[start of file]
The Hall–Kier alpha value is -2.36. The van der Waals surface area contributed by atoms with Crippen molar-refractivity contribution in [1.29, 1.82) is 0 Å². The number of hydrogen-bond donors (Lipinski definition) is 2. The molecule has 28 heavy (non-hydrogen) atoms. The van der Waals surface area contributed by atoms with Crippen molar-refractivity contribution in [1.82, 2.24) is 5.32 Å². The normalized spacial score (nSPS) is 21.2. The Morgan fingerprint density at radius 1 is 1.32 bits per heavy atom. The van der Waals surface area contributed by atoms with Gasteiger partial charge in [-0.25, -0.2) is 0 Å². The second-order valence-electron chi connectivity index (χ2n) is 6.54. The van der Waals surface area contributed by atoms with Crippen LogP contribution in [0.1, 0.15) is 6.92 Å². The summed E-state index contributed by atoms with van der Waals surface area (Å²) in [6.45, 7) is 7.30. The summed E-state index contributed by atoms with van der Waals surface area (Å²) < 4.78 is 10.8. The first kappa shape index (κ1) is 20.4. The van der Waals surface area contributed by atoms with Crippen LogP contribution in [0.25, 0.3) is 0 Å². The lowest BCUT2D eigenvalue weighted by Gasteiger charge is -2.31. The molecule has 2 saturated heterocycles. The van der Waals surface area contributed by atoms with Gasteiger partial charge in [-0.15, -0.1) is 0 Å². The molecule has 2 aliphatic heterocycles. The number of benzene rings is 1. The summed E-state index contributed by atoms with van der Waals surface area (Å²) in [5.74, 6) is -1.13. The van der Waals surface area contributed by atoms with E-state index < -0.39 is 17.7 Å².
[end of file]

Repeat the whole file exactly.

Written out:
The Hall–Kier alpha value is -2.36. The van der Waals surface area contributed by atoms with Crippen molar-refractivity contribution in [1.29, 1.82) is 0 Å². The number of hydrogen-bond donors (Lipinski definition) is 2. The molecule has 28 heavy (non-hydrogen) atoms. The van der Waals surface area contributed by atoms with Crippen molar-refractivity contribution in [1.82, 2.24) is 5.32 Å². The normalized spacial score (nSPS) is 21.2. The Morgan fingerprint density at radius 1 is 1.32 bits per heavy atom. The van der Waals surface area contributed by atoms with Gasteiger partial charge in [-0.25, -0.2) is 0 Å². The second-order valence-electron chi connectivity index (χ2n) is 6.54. The van der Waals surface area contributed by atoms with Crippen LogP contribution in [0.1, 0.15) is 6.92 Å². The summed E-state index contributed by atoms with van der Waals surface area (Å²) in [6.45, 7) is 7.30. The summed E-state index contributed by atoms with van der Waals surface area (Å²) < 4.78 is 10.8. The first kappa shape index (κ1) is 20.4. The van der Waals surface area contributed by atoms with Crippen LogP contribution in [0.25, 0.3) is 0 Å². The lowest BCUT2D eigenvalue weighted by Gasteiger charge is -2.31. The molecule has 2 saturated heterocycles. The van der Waals surface area contributed by atoms with Gasteiger partial charge in [-0.15, -0.1) is 0 Å². The molecule has 2 aliphatic heterocycles. The number of benzene rings is 1. The summed E-state index contributed by atoms with van der Waals surface area (Å²) in [5.74, 6) is -1.13. The van der Waals surface area contributed by atoms with E-state index < -0.39 is 17.7 Å².